early Antarctic exploration, policy, flora and fauna, glaciology and geology,
and many other aspects.
After two days in Ushuaia, Argentina, the group sailed for
the Antarctic aboard the M/V Lyubov Orlova, an ice-strengthened Russian vessel.
Most students seemed to have a great time aboard the comfortable ship,
according to Trelstad. "The Orlova seemed to be a perfect fit for this
program, with enough room in the staterooms and common spaces, but not so many
other passengers on board to make activities cumbersome." Crossing the Drake
Passage, known to harbor the roughest seas in the world, went smoothly on the
way to Antarctica. While near the continent and surrounding islands, the Quark
staff ran landings via Zodiac boat for all passengers. Landings consisted of
wildlife viewing, typically penguins and seal species and were the highlight for passengers and students alike. "The
landings were great because they were so varied, and offered such a different
experience each time. Some landings were packed with penguins, some had lichen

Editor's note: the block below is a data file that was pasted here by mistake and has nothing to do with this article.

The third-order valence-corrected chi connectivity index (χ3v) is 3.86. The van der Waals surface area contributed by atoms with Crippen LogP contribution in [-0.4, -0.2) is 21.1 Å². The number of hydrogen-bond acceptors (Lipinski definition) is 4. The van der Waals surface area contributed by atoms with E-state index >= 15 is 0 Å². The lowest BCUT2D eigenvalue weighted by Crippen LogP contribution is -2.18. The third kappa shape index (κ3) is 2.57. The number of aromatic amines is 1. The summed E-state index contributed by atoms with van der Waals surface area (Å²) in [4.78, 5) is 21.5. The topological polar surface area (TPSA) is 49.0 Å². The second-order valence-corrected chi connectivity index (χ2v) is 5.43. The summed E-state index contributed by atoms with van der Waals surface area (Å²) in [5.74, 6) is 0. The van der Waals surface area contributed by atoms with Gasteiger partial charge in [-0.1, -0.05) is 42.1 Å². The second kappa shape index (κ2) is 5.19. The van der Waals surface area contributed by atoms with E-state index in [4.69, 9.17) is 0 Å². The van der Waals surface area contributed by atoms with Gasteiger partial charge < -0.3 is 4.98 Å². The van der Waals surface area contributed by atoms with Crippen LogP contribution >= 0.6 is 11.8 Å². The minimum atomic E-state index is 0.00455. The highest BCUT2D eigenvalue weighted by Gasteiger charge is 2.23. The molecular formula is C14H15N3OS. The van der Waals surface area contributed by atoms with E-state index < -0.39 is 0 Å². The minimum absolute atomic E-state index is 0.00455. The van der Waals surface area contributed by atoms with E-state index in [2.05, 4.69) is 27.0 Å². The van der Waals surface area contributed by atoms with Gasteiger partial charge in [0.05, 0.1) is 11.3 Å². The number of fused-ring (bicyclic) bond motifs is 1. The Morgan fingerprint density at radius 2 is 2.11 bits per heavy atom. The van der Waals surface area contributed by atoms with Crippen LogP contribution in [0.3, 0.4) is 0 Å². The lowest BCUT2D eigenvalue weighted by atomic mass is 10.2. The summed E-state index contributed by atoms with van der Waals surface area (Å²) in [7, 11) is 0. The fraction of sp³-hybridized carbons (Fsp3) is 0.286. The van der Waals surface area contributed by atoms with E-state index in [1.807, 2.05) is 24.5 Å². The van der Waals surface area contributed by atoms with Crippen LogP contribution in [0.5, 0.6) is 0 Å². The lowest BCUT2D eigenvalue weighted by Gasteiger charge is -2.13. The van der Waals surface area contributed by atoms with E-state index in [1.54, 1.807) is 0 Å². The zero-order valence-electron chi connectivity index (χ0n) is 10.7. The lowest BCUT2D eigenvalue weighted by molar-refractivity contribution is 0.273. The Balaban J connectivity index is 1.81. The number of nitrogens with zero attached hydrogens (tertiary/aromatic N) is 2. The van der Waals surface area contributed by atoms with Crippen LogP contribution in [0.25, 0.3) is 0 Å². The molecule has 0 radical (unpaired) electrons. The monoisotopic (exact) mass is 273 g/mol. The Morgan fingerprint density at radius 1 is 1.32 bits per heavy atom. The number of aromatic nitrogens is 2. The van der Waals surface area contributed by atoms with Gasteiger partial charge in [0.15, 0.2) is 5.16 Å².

and moss 'forests', while others offered great views and even hikes up to
viewpoints." Whales were also seen, mostly from aboard the ship.
I have always been somewhat knowledgeable on environmental
protection and sustainability, but learning in a classroom and experiencing in
the field give you an entirely different point of view. This study abroad experience has changed me
in a way where I feel not only do I need to take care of my own carbon
footprint but look out for others when I can.
I am now more aware of others around me, and take the extra effort to
"pick up after" others to help the cause.
The main way this program has changed me is through
knowledge. I now possess much more
knowledge about not only a different country and culture, but also the entire
world, which we all share. This
knowledge has helped me to live my life more "green" and also spread awareness
with friends and family. Snorkeling in
the Great Barrier Reef was an experience that many people will never get to